1 cup arborio or one of the upgraded risotto rices
2 T extra virgin olive oil
1 onion, chopped
1/2 cup white wine
2 cubes of mushroom broth
8oz oyster, cremini, and shitake mushrooms, cleaned and chopped
2 T fresh parsley, chopped
1/2 -2/3 c parmigiano, freshly grated
freshly grated pepper to taste
1 T butter to finish


  1. Start a teapot of water boiling for the concentrated broth.
  2. Clean the mushrooms, chop. Set aside.
  3. Clean about 5 fingerling potatoes (these are like baby potatoes), and slice them cross-ways about 1/8 inch thick.
  4. Clean and chop the onion, and sauté in olive oil until softened.
  5. Stir in the rice and let it absorb the flavors for a minute or two, add the wine and let evaporate off a minute or two, standard risotto stuff, then stir in the potatoes.
  6. Add a cup of boiling water with the mushroom cubes briefly dissolved in it and begin the feed the rice stage, adding about a half cup at a time as the water is absorbed.
  7. After some 15 minutes, add back in the sautéed mushrooms, keep going a few more minutes.
  8. When the rice grains test done by taste, remove from the heat, add the parsley, the pepper, the small hit of butter and the parmigiano and stir together. Let sit a few minutes and serve.


  1. Ruth Reichel, author of Comfort Me with Apples (check), Tender at the Bone (check), and Garlic and Sapphires (to do). We're fans, but don't seem to find much time for reading books these days.
  2. Trader Joe's, too bad his chain is only localized in certain areas of the country. We couldn't live without him. Figuratively speaking, that is.
  3. Illustrations available.

soycutash risotto variation

A few days later we did another fish grill and a follow up risotto for the in-laws. Since ani seemed to really like the colorful Trader Joe mix of organic soy beans (edamame), sweet corn and red peppers, a variation of the classic American mix called succotash, and bob had picked up some leeks that day (light bulb goes off), it occurred that a sort of spring vegetable risotto could be easily put together with these two ingredients and the mushroom broth cubes. The recipe is the same as above with one subtraction (forget the fingerling potatoes) and two substitutions: one leek and two shallots chopped in place of the onion, and 2 cups of Trader Joe's soycutash in place of the mushrooms, precooked in the microwave leaving them still crisp and added in 5 minutes before the end of the rice cooking phase. The result is not only tasty but attractively color contrasted.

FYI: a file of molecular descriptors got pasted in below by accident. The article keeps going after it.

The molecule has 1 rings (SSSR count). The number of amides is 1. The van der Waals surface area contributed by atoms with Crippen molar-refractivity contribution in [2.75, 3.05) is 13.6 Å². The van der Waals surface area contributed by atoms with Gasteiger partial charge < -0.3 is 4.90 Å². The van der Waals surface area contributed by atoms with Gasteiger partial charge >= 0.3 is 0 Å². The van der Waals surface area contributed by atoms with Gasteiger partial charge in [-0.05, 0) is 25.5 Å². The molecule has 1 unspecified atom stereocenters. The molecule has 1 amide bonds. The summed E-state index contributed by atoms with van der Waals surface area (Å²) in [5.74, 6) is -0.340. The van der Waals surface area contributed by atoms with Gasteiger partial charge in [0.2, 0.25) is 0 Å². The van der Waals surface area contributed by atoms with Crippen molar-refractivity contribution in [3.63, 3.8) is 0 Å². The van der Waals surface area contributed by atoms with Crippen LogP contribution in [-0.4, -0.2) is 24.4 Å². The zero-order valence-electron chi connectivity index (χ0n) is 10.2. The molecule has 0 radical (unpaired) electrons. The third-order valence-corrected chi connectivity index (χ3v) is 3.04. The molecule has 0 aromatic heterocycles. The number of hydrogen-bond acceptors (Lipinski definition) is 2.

The fish was wild Atlantic salmon, marinated with olive oil, salt and pepper, and some generous pressed garlic. Grilled outside by our grilling expert and served inside with some lemon squeezed juice at the table. With some zucchini and eggplant marinated with olive oil, salt and pepper, and a brushed coating of sweet red pepper sauce. Grilled. Arugula salad to accompany this combo, and a bottle of prosecco sipped before and during the meal. Followed up later by sampling slices of limoncello and guavaberry-lingonberry cheesecake (two separate cakes) produced a few days earlier from the dr bob cooking school workshop requested by four physics, math and astro graduating students during "senior week" before graduation day. They got to keep the amarula-laced nutella substitute spread on the crust variation of the gianduia cheesecake, but bob kept half of the other two flavors, all half-recipe sized in 8 inch pans.

mshrmrsto.htm: 19-may-2008 [what, ME cook?  1984 dr bob enterprises]